#3 was Ninja. It was OK. Looks like it went though a recent rehab. I remember this being a lot more fun. I think its at the end of its life cycle. The track goes though some very scenic parts of the park, and I would LOVE to see a more exciting ride in its place going though the same area's.

    #4, Superman. I LOVE THIS RIDE!!!!! It was just as fun as I remember it, but the show building has gotten abused since I last rode it shortly after opening. The building was very dirty. It no longer looked like ice. Inside was so dark, a few guest's got lost!!!! I also remember some strong AC last time I rode, but this time it was dark. The doors also bled a lot of light, so you can see though and watch the cars launch. The one thing I loved about the ride when I first rode it was the suprise of the unknown!!! You stood in front of this door, and here a big WHOOOOSH fron the other side. You can also hear the car return, and when the doors open, your only greeted with an open car! Great show! The show was ruined by the big crack in the doors, and the general condition of the building. One thing that puzzled me is that the right side of the track was not being used, and looks like it has not been used in years! Had ridership dropped that much that they can get away with just 1 side?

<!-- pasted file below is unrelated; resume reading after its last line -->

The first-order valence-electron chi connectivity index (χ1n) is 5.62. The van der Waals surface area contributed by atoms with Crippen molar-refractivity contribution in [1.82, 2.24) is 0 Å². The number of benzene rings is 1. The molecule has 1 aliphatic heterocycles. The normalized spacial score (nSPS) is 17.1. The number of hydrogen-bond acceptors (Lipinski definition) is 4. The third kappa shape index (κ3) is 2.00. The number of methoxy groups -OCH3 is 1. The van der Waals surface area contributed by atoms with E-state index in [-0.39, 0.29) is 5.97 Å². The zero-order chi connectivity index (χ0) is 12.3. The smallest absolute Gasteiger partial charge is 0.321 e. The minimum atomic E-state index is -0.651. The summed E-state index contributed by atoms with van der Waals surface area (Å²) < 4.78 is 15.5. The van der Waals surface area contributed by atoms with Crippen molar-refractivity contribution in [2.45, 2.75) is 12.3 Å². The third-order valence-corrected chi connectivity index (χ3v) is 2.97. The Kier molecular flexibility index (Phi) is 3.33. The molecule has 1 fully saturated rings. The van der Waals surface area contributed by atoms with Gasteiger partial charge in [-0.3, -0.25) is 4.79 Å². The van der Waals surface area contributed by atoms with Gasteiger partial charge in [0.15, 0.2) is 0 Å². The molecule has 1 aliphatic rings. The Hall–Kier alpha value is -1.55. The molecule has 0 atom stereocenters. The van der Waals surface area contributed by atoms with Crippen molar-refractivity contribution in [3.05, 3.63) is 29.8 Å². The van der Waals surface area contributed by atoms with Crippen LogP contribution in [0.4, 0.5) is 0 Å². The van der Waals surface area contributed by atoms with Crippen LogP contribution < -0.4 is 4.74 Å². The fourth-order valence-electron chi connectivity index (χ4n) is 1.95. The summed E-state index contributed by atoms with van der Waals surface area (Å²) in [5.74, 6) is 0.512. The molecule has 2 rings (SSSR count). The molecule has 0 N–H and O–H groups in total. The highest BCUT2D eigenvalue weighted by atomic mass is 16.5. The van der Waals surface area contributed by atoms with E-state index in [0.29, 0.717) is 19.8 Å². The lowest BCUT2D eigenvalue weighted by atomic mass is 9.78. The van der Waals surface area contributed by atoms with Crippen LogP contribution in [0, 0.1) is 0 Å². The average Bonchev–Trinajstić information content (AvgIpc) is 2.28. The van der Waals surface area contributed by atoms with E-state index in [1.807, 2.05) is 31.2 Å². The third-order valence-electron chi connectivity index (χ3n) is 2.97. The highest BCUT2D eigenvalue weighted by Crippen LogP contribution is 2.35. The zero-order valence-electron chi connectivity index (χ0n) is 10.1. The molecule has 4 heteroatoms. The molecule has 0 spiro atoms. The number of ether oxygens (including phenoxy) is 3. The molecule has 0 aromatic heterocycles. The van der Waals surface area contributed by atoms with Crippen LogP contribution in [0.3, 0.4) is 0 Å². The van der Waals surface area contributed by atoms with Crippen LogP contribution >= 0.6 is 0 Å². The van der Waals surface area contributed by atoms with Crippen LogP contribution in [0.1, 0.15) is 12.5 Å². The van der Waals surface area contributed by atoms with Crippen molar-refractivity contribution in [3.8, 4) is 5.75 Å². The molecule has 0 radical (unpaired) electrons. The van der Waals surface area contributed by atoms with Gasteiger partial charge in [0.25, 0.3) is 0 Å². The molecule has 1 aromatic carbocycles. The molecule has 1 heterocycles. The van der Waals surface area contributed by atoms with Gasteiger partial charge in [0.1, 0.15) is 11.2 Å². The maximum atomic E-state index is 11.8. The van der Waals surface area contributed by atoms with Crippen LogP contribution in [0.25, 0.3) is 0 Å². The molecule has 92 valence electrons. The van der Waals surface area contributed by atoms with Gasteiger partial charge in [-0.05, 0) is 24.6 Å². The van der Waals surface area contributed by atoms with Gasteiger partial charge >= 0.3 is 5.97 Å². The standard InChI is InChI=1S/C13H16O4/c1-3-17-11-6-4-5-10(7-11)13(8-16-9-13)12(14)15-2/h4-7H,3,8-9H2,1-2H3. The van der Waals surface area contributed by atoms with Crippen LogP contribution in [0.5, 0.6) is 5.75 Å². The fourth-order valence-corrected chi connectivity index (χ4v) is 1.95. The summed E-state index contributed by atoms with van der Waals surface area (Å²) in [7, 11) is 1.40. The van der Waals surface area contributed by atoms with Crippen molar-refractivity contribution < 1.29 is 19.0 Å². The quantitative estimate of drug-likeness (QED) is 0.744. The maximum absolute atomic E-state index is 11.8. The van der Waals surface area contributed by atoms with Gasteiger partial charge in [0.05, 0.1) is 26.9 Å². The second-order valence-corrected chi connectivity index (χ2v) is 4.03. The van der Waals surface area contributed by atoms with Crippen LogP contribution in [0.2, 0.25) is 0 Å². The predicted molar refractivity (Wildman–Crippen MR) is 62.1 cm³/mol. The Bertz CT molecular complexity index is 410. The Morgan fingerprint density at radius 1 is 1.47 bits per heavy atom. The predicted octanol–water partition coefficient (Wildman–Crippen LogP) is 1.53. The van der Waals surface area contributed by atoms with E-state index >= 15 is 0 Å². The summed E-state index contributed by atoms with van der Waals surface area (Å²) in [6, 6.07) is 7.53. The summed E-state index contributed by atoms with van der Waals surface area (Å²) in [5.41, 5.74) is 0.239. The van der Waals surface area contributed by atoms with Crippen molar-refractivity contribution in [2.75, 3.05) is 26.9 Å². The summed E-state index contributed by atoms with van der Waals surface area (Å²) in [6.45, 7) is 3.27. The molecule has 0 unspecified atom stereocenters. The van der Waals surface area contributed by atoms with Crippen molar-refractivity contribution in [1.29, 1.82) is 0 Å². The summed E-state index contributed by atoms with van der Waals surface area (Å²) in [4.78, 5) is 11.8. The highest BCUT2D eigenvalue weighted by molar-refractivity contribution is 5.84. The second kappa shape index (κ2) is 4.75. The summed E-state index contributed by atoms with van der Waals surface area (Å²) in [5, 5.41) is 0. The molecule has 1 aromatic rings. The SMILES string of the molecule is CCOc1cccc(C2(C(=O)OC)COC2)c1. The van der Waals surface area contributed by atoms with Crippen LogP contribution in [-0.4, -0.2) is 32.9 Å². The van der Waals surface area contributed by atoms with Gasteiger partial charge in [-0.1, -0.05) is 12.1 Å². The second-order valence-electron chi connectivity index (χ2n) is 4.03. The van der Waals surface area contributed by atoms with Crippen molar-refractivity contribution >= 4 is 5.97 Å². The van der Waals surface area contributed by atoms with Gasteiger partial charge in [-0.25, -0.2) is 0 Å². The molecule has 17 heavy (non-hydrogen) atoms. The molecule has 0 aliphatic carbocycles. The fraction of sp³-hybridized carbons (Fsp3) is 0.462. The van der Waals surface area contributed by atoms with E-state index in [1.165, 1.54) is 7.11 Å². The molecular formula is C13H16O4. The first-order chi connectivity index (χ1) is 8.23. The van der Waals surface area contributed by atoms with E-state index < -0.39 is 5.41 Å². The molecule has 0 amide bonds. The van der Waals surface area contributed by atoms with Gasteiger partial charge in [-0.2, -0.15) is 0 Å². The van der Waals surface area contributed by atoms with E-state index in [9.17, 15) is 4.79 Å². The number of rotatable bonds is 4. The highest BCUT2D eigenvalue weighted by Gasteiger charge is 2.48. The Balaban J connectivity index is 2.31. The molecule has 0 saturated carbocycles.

One other odd thing. I could not fit on the ride! Not width wise, but my legs!!! I also have a bad problem at Space Mountian. There was apperantly only 1 seat I can fit in, and it was taken by another large man. So the ride supervisor had me wait to the side. They launched them, and reset and let me board. I expected to see the doors open, but no! She said to launch me alone! WOW! A solo ride on Superman! Sweeet! That made my day.

    #5, Batman. They changed the Q quite a bit since I last rode! The walls were covered with Grifiti like vandals ruined the park last time I rode. This time, the 1st part of the Q was a very nice park setting, with a quick walk though the bad portion. Very nice. They also ripped out the monitors playing the looping animation of the Batwing. I also remember some cubby's to put your stuff in that were ripped out. The ride itself was a LOT faster then I remember. So much so, my legs were HURTING from the G's and the blood draining too them! WOW! I loved it, but it HURT! The smoke pit was not working, and the smoke return was also off.

    #6, Riddlers. Just as I remember it. Good. Seat was VERY difficult for me to get into. I was way too tall for it. I had to bend my knees. Not much else.